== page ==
Lets just say we also hit bottom a few times while finding our own spot to drop the hook. it was tight and the shallow navigation put everyone on edge. But once we were hooked and set we calmed down. The current in the lagoon rips.. not as much as the swimming pool anchorage in the San Blas but close. We joked as this anchorage reminded us of said anchorage, only shallower, so we have nicked named this spot “The Kiddy Pool”.
With the tide starting to rise a little we jumped into Flakor and headed into shore to see what Little Cayman had to offer. We landed the dinghy on the beach in front of Little Cayman Beach Resort and Reef Divers. This resort is beyond friendly! We headed into the Dive shop first armed with questions about maybe servicing my reg, maybe selling a used one, and once again renting gear for Jet. Sadly because of the weather we did not want to bring Prism in and out of that entrance more than we had to. Most of the dive spots like Bloody Bay were on the other side of the island. Damn. Sadly we crossed off diving at Little Cayman this time around.
We walked up to the market to buy some ice cream and also stopped at the local museum. Once we were done we headed for the bar at the resort as we heard it has great internet. We then proceed to go over budget as we drank in our fair share of the local dark beer called IronShore Buck. SO GOOD. We played a few games that the bar had, spent time in the pool and the spa! Little did we know we would be spending the next 3 days doing the same while waiting for Ep.29 to upload onto youtube. Not to mention it was a good reason to get off the boat during the afternoon low tide.
We could not have timed our stay in the lagoon more perfectly, not only is it spring time, but also a full moon! AKA HUGE tidal swings. Sure its only a foot or so, but when you only have inches below your keel at high tide… every bit of water counts. We were doing pretty good, only bumping bottom when a larger swell made it over the reef. That was until Wednesday…. the lowest of the lows. We dumped out all our chain to help raise the water line a few inches and that worked till a dive boat blew past us at full speed. Their wake sent Prism’s keel into the sand bottom, with a shock that shook the whole mast to a point we were all terrified. We hailed the reef divers and asked them to ask their captions to please slow down when passing our boats during the low tide. Lucky they all got the message and we did not hit that hard again.
We can not believe how friendly everyone was on the Sister Islands! We are 100% coming back here in the future. I think we might even have to spend a WHOLE cruising season between the island so we can explore EVERY dive spot.
Come Thursday the weather was going to start dying down, and it offered a great window to sail to Isla Mujeres Mexico. It was time to exit the shallow lagoon, this at at high slack tide and beat our way back up to Cayman Brac so we could check out officially.
The bash up was a wet one! wow the 10nm journey took us almost 4 hours as we hard to tack way out and back as the wind was of corse coming from the exact spot we need to go. We grabbed a mooring ball on the south side of the island as instructed by Port Security. They asked us to launch our dinghy and head to shore to pick up immigration and customs and bring them back out to our boat. HA! okay we told them our dinghy size and the sea conditions, it would not be a pretty ride with the agents and officers in our little dinghy then trying to time the swells to get onto Prism decks. The 3 of us are all under 3 and pretty fit, we even had to take our time and great care while getting in and out. With that in mind we got into falokor and headed into shore. Cayman Brac also has a shallow lagoon with a reef entrance, however only very shallow draft boats can enter this one. We timed a set and surfed Falkor in through the entrance and made our way to the dock were Customs and Immigration were already checking out another causing boat.Lucky for all of us they did not want or need to go out to the boats. So we did our final check out form the back of their car. The process took less than 20 minutes, most of it spent joking around. Once we were stamped and good to go, we asked if we could have 20 minutes to check the weather one more time and to send last minute emails. Again, with the friendly people of these sister islands they said no problem, but would have to wait around to give us our flares and spear gun until we were done, as they literally have to watch us leave the island and sail away.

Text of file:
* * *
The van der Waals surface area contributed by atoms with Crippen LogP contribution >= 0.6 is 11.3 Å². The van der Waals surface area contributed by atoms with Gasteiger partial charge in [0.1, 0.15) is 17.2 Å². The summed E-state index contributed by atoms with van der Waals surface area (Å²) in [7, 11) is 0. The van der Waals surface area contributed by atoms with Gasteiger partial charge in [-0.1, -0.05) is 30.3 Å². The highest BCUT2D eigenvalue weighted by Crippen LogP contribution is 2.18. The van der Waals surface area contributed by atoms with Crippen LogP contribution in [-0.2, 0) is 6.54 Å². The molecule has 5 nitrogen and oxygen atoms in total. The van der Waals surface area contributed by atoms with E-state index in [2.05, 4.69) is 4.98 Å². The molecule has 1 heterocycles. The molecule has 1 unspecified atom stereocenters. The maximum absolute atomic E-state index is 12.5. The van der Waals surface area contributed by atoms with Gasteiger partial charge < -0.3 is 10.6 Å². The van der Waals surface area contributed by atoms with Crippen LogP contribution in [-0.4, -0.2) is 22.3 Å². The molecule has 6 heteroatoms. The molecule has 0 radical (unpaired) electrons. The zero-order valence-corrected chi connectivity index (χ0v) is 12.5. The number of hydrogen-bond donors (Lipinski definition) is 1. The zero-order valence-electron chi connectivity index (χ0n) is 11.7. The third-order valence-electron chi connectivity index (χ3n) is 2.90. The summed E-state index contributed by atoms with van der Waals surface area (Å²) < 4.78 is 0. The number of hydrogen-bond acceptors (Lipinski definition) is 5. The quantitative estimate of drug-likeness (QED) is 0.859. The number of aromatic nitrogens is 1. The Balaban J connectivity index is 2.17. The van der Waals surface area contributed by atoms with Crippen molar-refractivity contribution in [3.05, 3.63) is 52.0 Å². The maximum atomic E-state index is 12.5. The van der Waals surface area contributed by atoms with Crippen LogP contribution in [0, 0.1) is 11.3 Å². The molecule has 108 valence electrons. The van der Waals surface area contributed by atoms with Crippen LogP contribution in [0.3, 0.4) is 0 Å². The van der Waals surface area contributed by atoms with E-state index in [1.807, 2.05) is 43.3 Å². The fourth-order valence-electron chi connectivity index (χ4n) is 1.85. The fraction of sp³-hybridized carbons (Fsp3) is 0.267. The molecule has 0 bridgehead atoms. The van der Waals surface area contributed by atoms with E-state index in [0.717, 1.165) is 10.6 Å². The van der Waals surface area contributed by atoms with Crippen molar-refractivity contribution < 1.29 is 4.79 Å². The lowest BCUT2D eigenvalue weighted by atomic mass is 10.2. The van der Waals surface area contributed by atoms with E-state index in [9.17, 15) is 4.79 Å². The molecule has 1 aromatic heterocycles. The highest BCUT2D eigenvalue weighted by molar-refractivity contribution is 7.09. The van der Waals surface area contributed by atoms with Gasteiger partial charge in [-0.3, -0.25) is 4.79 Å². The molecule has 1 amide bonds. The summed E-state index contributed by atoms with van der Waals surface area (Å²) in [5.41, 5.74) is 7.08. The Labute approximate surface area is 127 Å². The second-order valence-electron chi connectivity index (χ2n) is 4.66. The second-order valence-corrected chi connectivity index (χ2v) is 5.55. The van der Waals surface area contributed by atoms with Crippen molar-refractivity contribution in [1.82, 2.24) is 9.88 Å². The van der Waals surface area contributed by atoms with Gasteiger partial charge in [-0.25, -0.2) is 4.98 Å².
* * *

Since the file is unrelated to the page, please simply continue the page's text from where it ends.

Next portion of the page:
So problem, we did our last minute internet check received our guns and flares and set out. The weather had already started to calm as predicted. We stowed Falor, raised the sails and sailed down wind and away from Cayman Brac then Little Cayman. Mexico here we come!!!
Wow!! Awesome dive shots!
Wow…beautiful pictures. Enjoying the life is one thing, but this is more then enjoying…amazing
Great write up and pictures!!
Stumbled on to your site tonight researching anchorages on mainland Mexico. Soooo stoked to see your write up on Cayman’s. Its weirdly been one destination we haven’t really discussed going but after reading…its now way up on the list! The diving…AHHHHHH!!! We’re in La Cruz right now, (well the boat is…I’m filling the kitty in AK) but leaving Banderas Bay in mid-March. North or South depends on winds. Looking forward to more adventures when you and Prism get back underway!
SV Brighter Days, Fuji 45′ cc ketch
Thank you for reading, I hope the info is helpful. The Caymans! YES GO!!!! It was so amazing!
Wishing your fair winds and following seas during your journey and maybe we can share an anchorage someday!